The main content of the control file will be the checksums for blocks of data in the file to be downloaded. What checksums should be used, and how should they be transmitted? The choice of the rsync algorithm gives us part of the answer: a weak checksum, which can be calculated in a rolling manner over the data already held by the client, must be transmitted, to allow the client to easily identify blocks. Then a stronger checksum, strong enough to prevent blocks being identified as in common with the target file incorrectly, must be used for verification.
rsync transmits a 4-byte weak checksum, and I have used the same formula, but we could shorten the amount of data, to reduce the size of the control file. For small files, 4 bytes might be more than is needed to efficiently reject false matches (see, for example, [[CIS2004]]).
There is a tradeoff here between the download time and the processing time on the client. The download time is proportional to the amount of checksum data we transmit; part of the processing time on the client is proportional to the number of strong checksums that need to be calculated. The number of false matches on weak checksums (and hence unnecessary strong checksum calculations) are proportinal to the number of hashes calculated by the client (which is roughly the file size on the client) times the likelyhood of a false match. Adding this to the download time for the weak checksums, we have:
(where d is the number of bits of weak checksum transmitted per block, t2 is the time to calculate a strong checksum, and t3 is the download time for each weak checksum.) This is a simple minimisation problem, with minimum time given by:
t3 is easy to know for any given client, but of course varies between clients - a client on a modem will view download data as more expensive, and so prefer a shorter weak checksum and more CPU time used on the client instead. Similarly t2 varies depending on the speed of the client computer; it also depends on the blocksize (OpenSSL on my computer can calculate the MD4 checksum of ~200MB per second - although this drops for very small blocksizes). The server will have to assume some reasonable default for both values. For 512kbps transfer speeds (standard ADSL) and a typical desktop computer able to calculate strong checksums at 200MB/s, we have (for large blocksizes, say >512 bytes):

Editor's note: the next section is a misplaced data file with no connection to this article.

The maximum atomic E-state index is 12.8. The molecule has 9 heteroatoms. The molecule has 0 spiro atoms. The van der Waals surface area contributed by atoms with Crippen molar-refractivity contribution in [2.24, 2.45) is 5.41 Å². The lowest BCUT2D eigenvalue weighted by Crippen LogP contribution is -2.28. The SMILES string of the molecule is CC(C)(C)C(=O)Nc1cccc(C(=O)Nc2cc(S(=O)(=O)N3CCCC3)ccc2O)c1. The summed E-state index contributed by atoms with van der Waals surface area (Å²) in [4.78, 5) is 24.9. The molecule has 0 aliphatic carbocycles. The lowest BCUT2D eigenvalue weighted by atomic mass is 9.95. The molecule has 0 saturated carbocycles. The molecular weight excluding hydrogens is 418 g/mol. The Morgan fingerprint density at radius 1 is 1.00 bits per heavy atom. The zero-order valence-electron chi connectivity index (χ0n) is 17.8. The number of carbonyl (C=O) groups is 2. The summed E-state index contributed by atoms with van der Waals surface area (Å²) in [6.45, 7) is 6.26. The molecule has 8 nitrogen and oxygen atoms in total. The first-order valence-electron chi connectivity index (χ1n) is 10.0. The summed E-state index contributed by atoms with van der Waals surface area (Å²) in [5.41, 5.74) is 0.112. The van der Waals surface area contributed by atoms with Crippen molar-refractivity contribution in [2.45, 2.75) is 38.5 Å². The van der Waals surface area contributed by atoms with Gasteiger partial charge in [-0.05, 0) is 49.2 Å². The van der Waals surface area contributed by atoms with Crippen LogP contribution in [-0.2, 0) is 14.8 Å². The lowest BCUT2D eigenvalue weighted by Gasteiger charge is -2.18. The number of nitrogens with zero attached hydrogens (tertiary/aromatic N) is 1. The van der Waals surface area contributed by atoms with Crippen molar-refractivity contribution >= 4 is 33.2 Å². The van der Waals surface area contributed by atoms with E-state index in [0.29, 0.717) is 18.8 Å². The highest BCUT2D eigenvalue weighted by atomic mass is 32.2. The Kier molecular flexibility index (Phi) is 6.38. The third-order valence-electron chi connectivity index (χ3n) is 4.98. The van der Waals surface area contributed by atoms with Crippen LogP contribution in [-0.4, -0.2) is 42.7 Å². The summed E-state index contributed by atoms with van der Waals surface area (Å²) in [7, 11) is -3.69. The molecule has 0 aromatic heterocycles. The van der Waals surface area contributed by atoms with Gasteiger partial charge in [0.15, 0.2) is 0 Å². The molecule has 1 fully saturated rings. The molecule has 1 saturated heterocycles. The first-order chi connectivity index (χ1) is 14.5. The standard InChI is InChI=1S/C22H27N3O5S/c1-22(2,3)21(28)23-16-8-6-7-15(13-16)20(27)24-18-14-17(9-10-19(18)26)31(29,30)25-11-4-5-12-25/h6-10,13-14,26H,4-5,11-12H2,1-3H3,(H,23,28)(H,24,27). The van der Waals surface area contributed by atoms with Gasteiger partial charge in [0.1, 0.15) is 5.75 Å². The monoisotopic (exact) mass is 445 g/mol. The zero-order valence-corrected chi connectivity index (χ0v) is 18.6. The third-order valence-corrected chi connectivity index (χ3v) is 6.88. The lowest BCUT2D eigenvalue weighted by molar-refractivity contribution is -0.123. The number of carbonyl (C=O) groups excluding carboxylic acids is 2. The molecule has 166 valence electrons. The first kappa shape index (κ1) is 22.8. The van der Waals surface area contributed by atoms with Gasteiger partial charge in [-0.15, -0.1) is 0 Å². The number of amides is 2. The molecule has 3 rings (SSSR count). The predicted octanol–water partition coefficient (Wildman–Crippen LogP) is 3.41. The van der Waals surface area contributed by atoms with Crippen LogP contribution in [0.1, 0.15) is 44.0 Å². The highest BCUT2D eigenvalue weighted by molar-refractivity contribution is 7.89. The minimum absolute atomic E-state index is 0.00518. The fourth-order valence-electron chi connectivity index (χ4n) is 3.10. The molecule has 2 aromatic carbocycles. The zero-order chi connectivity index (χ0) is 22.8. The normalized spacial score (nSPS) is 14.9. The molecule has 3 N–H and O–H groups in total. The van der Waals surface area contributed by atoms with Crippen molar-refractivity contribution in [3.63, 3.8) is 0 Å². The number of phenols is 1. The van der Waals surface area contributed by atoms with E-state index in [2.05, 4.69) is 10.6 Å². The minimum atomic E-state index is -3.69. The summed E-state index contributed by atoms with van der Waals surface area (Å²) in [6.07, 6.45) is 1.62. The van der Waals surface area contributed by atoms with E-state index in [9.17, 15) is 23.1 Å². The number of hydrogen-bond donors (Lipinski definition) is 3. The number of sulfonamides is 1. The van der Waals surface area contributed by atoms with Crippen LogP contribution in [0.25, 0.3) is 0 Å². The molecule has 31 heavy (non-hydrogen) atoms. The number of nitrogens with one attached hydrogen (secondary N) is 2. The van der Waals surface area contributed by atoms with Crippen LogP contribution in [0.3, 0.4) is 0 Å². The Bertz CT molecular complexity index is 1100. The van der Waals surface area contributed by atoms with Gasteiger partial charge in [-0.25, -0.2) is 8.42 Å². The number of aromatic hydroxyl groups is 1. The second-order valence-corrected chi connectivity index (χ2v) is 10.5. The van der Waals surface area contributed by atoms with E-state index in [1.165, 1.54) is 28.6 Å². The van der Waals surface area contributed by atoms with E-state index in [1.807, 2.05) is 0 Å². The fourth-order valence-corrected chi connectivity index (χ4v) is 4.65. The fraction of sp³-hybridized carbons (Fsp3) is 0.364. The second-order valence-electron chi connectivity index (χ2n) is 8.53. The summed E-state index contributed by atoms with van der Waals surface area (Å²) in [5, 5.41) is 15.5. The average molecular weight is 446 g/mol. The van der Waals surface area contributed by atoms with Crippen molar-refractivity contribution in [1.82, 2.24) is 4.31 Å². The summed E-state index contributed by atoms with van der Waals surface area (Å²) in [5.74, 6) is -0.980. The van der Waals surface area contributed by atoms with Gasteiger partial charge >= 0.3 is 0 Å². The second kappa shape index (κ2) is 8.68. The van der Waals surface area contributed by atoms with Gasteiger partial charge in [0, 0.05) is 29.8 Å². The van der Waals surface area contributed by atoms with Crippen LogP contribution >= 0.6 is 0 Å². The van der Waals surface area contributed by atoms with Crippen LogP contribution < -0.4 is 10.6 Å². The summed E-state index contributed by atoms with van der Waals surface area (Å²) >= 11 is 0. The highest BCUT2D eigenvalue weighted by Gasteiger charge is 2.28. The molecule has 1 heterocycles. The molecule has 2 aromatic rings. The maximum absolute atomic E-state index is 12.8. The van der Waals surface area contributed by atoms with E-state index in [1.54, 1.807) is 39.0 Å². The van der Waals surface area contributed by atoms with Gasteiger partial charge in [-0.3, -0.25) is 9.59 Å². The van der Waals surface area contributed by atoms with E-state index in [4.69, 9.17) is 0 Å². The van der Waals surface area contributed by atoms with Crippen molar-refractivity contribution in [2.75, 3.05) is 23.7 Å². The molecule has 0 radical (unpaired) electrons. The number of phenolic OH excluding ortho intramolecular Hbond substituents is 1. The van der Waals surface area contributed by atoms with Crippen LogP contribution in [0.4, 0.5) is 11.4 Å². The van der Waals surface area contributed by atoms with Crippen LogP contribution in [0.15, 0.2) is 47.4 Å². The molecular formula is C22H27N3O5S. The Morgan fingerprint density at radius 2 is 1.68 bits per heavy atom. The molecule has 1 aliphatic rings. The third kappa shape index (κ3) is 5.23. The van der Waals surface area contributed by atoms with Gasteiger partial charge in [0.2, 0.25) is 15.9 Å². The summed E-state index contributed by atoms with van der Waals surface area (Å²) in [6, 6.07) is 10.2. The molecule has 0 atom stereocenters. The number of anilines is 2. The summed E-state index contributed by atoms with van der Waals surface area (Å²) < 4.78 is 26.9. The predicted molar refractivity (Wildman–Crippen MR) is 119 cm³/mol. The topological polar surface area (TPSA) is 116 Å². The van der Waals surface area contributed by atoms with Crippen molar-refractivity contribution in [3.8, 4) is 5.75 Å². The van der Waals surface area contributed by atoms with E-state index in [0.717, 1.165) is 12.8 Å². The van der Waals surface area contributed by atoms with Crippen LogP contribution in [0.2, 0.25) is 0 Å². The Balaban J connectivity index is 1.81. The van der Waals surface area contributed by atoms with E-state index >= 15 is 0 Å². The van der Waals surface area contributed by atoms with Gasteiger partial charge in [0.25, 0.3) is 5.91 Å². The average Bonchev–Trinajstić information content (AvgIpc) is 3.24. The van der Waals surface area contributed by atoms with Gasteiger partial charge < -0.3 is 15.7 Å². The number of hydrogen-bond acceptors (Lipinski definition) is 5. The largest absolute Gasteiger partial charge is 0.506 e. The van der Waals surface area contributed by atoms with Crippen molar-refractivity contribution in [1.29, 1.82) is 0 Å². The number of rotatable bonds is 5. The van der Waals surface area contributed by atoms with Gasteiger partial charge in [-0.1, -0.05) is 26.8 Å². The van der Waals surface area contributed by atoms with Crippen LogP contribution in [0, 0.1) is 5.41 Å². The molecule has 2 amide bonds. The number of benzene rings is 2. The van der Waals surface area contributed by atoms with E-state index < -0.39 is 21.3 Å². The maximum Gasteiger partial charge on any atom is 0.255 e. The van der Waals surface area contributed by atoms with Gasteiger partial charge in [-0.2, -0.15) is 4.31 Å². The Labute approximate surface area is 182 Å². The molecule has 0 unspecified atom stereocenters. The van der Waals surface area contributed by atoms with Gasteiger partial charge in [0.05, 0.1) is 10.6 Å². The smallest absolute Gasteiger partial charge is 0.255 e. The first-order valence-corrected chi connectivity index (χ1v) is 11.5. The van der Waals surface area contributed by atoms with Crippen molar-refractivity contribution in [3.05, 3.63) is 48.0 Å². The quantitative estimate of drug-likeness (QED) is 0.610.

For the moment, I have chosen to send a whole number of bytes; and it is better to err on the side of sending too many weak checksum bits than too few, as the client performance degrades rapidly if the weak checksum is too weak. For example, on a 600MB ISO file, a 3-byte weak checksum causes the client to take an extra minute of CPU time (4 minutes, against 3 minutes when 4 bytes of weak checksum were provided) in a test conducted with zsync-0.2.0 (pre-release). In practice, this means that 4 bytes of weak checksum is optimal in most cases, but for some smaller files 3 bytes is better. It may be worth tweaking the parameters of this calculation in specific circumstances, such as when most clients are fast computers on very slow network connections (desktop computers on modems), although in these circumstances the figures here will still be small relative to the total transfer size.
The strong checksum is a different problem. It must be sufficiently string such that, in combination with the weak checksum, there is no significant risk of a block being identified in common between the available local data and the target file when in practice the blocks differ. rsync uses an MD4 checksum of each block for this purpose.
I have continued to use MD4 for the moment. There are probably alternatives which would be more efficient with CPU time, but this is not a scarce quantity for zsync. What is of interest is the amount of data that must be transmitted to the client: a full MD4 checksum requires 16 bytes. Given a file of length N, blocksize b, there are N/b blocks in a file; and assume that the client also has, for simplicity, N bytes of potential local data (and so ~N possible blocks of local data). If there is no data in common, and k bits of checksum transmitted, and the checksums are uniformly and independently distributed, then the chance of no collisions (data incorrectly believed to be in common, and ignoring the weak checksum for now):
(bound derived by assuming the worst case, N/b distinct hashes from the server; the hashes on the client must not include any of these from the server.) To derive a value for k, we want this probability to be arbitrarily close to 1; say for some d:
Approximating the LHS and manipulating:
To get a reasonable certainty of no false matches, say one in a million, we can have say d=20, so this formula then gives us an easy way to calculate how many bits of the strong checksum have to be included in the .zsync file. It can be rounded up to the nearest byte for convenience; but by keeping this value low, we reduce the size of the .zsync. This reduces the storage requirement on the server, and the total amount that the client must download.